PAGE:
Property Management: Can a Landlord disconnect Electric service for nonpayment of an electric bill?
The correct answer to this question, and any other legal question similar to this question, is “DEPENDS”. It all depends on the particular situation, how you (or your Attorney) will present your case, how the other parties or their attorney defend their position, and of course the judge. However, following is the Texas Law in this matter:
Texas Bill, HB 1086, Relating to interruption of electric service by a residential landlord addresses this issue as follow:
• The bill adds an exception to the general rule that a landlord may not interrupt of utilities (water, gas, electric, etc.) provided to tenant by landlord unless it is due to an emergency, construction, or a bona fide repair.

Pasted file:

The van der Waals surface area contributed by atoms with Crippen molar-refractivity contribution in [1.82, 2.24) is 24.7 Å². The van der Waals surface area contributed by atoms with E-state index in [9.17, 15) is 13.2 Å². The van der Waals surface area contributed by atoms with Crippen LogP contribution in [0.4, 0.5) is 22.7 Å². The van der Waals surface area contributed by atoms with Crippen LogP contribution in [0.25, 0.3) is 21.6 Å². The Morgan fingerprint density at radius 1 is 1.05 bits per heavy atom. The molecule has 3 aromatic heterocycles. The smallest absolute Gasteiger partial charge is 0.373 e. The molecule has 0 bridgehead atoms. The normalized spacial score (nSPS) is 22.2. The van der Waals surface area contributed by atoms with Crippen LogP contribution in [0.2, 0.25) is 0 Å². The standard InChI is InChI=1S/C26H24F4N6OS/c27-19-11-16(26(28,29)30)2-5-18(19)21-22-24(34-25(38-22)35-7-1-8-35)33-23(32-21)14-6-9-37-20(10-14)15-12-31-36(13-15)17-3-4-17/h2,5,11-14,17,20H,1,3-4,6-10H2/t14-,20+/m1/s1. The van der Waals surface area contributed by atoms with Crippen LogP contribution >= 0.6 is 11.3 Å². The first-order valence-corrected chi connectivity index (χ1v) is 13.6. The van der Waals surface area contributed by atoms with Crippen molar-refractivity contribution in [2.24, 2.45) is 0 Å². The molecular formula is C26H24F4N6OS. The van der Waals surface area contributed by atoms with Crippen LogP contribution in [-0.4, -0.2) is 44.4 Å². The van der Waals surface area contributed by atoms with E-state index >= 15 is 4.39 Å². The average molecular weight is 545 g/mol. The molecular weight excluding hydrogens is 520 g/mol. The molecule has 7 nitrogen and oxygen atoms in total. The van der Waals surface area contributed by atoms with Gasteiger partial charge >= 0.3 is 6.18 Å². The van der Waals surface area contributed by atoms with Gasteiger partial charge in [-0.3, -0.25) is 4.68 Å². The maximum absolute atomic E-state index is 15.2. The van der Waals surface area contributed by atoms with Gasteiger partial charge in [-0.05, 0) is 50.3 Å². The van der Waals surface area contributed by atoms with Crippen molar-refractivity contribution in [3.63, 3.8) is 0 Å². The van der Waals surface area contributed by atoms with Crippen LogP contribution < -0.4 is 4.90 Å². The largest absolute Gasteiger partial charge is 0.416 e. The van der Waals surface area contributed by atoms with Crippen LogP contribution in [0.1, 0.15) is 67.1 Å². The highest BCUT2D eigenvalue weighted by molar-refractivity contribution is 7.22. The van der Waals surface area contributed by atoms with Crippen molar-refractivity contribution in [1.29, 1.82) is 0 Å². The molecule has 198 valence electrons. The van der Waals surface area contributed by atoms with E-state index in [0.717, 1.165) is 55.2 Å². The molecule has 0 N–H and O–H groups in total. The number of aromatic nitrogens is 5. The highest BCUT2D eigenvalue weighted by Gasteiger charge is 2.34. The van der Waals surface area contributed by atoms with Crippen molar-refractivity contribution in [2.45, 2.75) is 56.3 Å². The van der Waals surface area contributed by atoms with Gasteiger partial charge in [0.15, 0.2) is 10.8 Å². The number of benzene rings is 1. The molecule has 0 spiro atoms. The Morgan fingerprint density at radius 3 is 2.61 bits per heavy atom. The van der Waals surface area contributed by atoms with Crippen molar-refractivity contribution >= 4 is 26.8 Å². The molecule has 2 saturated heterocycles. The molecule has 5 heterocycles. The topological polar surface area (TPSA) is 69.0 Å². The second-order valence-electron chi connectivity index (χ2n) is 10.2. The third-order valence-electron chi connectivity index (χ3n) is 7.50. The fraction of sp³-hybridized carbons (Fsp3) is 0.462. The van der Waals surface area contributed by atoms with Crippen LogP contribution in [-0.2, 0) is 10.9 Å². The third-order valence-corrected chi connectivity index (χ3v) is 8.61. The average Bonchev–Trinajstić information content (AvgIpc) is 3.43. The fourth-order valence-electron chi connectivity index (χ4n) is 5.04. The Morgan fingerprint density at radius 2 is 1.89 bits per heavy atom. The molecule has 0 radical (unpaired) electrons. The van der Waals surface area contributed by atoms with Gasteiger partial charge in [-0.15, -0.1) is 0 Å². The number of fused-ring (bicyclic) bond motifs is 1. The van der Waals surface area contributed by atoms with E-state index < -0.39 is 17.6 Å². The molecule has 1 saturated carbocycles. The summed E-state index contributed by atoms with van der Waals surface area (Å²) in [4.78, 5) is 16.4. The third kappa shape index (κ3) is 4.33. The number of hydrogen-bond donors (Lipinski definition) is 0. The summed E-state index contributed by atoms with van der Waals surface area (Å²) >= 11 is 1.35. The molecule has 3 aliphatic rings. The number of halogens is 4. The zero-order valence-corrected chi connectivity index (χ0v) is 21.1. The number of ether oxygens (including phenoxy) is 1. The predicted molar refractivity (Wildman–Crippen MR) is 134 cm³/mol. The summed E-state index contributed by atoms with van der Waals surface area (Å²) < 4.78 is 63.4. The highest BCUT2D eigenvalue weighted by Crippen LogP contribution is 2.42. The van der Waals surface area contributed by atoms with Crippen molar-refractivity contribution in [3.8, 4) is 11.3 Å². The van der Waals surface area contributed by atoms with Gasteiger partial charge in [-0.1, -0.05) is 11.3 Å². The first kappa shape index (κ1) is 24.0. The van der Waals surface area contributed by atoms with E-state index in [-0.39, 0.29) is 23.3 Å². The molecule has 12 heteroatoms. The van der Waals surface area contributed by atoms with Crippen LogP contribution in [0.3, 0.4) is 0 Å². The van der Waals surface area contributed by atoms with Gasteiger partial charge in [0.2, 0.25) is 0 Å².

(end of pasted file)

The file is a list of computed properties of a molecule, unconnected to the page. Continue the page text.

• The exception allows a landlord who submeters or allocates electricity to disconnect service for nonpayment of an electric bill if:
1. The landlord's right to interrupt electric service is in a written lease;
2. The bill is not paid on or before the 12th day after issuance;
3. Advance written notice of termination is delivered to tenant by mail or hand delivery which
a) prominently displays "electricity termination notice",
b) includes a location where tenant can pay,
c) the amount to be paid,
d) application of those funds cannot go to rent first,
e) landlord cannot evict until payment has not been received for two days following interruption (not including weekends or holidays),
f) tenant's rights if disconnection would result in serious illness, and
g) the notice is delivered not earlier than the first day after the bill is past due or later than the fifth day before the interruption date stated in the notice;
4. Once the service is interrupted, the landlord provides an additional written notice to tenant which includes the same information as above.
• The bill also provides a litany of situations where a landlord cannot interrupt service.